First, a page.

It’s hard to say what makes a poem great. It might capture the music of the soul, a profound thought and a simple observation all at once. Poetry is an art that few still relish and celebrate. But poets have shaped our culture in many ways, from generation to generation.
And, no poet has been more acclaimed posthumously than the Romantic poet John Keats.
The movie “Bright Star” strives to capture a segment of Keats’ life while also reveling in the beauty of his poetry. But the movie is no biopic. It doesn’t even focus on Keats (Ben Whishaw, “Brideshead Revisited”) or his culture-changing philosophies. Instead, “Bright Star” is a love story told from the point of view of his romantic interest, the young Fanny Brawne (Abbie Cornish, “Stop-Loss”).
Writer and director Jane Campion (“The Piano”) captures the romance between the two main characters without making it too saccharine or maudlin. She is also able to imbue their relationship with a rich sensuality even though nothing more than a few kisses passes between them. But her talents at weaving this story together on screen don’t stop there.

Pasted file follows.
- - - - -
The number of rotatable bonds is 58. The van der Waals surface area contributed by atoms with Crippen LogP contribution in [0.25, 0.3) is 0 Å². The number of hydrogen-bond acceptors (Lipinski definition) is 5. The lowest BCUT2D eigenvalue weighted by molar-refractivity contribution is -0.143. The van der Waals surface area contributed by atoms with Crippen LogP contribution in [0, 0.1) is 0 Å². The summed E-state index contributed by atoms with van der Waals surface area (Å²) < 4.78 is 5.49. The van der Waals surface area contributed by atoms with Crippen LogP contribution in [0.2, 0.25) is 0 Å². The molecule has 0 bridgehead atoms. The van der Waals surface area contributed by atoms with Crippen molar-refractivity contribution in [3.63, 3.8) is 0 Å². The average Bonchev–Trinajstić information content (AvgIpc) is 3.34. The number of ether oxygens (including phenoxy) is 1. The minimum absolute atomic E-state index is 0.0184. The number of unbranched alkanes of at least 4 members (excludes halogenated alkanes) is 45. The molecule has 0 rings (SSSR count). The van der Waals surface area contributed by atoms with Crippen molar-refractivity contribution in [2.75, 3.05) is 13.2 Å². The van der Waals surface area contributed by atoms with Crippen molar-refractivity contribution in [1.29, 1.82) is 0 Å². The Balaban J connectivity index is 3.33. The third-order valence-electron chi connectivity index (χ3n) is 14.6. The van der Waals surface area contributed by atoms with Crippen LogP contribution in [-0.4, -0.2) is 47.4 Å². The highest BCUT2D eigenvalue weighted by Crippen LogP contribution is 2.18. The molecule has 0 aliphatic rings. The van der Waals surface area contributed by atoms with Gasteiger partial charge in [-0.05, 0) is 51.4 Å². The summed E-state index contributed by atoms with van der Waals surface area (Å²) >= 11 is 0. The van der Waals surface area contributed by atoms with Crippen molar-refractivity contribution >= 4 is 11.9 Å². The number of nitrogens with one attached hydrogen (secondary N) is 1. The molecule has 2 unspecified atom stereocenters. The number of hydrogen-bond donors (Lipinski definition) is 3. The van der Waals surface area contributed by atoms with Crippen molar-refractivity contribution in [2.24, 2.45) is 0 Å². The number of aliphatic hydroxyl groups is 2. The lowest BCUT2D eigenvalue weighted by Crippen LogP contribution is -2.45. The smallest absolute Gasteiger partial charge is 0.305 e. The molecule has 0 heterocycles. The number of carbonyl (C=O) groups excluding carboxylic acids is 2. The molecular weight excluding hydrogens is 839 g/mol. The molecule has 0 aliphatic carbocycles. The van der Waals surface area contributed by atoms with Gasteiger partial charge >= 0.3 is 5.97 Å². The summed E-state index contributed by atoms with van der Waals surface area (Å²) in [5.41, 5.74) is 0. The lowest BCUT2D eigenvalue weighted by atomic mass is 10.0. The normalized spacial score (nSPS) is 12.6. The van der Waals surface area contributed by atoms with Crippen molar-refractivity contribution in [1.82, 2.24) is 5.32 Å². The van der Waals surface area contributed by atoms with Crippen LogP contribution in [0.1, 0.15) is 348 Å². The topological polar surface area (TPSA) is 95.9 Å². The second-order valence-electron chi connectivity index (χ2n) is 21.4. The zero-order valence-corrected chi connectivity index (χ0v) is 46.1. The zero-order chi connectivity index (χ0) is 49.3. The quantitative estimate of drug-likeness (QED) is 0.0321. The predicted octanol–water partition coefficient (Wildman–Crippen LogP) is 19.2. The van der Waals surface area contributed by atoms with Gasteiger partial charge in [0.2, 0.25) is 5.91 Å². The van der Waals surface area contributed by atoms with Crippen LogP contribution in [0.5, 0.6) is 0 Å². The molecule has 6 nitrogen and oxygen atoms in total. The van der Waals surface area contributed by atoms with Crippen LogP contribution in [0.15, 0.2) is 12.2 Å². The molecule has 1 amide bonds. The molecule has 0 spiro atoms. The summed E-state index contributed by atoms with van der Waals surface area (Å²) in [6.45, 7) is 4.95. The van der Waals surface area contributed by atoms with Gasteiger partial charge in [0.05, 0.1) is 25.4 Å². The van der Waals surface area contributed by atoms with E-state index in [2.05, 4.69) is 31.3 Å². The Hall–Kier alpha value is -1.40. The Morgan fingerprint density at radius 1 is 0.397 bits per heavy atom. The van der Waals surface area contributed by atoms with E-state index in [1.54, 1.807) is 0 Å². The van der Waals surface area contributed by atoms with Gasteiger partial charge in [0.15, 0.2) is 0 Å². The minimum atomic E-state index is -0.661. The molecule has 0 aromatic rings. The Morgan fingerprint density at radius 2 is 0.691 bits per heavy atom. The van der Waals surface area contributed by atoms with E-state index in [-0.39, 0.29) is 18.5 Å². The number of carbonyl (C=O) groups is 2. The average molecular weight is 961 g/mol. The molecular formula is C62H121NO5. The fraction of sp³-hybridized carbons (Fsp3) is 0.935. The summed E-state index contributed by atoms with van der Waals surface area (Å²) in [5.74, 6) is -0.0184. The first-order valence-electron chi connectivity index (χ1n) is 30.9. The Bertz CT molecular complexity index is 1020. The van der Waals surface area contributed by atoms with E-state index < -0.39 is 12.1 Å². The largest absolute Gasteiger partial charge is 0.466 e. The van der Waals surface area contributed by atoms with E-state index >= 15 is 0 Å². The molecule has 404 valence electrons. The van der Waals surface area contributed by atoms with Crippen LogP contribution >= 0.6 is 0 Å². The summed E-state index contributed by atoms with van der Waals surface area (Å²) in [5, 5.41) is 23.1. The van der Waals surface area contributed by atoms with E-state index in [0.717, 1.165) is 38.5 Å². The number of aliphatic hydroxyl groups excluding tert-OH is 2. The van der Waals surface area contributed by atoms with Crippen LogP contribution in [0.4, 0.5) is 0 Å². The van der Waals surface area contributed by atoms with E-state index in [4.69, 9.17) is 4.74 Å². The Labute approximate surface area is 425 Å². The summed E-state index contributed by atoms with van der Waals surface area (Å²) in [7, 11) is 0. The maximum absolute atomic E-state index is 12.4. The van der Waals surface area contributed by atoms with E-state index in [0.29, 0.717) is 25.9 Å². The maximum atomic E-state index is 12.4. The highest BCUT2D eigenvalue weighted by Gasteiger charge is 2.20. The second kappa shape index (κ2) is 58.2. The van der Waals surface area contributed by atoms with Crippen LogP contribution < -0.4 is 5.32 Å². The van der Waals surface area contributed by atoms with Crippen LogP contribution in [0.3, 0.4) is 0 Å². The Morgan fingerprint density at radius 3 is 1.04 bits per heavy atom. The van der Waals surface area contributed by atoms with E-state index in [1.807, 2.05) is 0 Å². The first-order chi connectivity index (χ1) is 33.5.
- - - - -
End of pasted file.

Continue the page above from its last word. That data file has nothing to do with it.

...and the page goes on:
Campion illuminates what could be a rather boring and solitary process—that of writing poetry—in a way that enchants the viewer. The reading of “Ode to a Nightengale” over the credits alone will keep audiences in their seats long after the film is over.
She also captures beautiful cinematic images by paying attention to the most minute of details. There is a scene in a room full of butterflies that is boggling in its simplicity and the delicate difficulties in staging it. She shows close-up shots of stitches being sewn and hands interlocked together that lend a quiet poetry of their own to the overall picture.
This attention to detail is also evident in the costumes worn by Fanny. She takes pride in her vanity and fashion sense and is thus the most colorful creature on the screen on many occasions.
Yet part of this brilliance must also be attributed to Cornish’s acting skills. She is believable in all the joys and despairs of first love, as well as in the grief she must suffer at the end. It is no surprise to see why she’s been nominated for several awards for this role.
This movie is simply breathtaking. It’s a period drama so it won’t be for everyone, but it’s been greatly underrated due to limited advertising and an even more limited theatrical release. It is already on DVD, but will no doubt return to theaters once Oscar nominations are announced.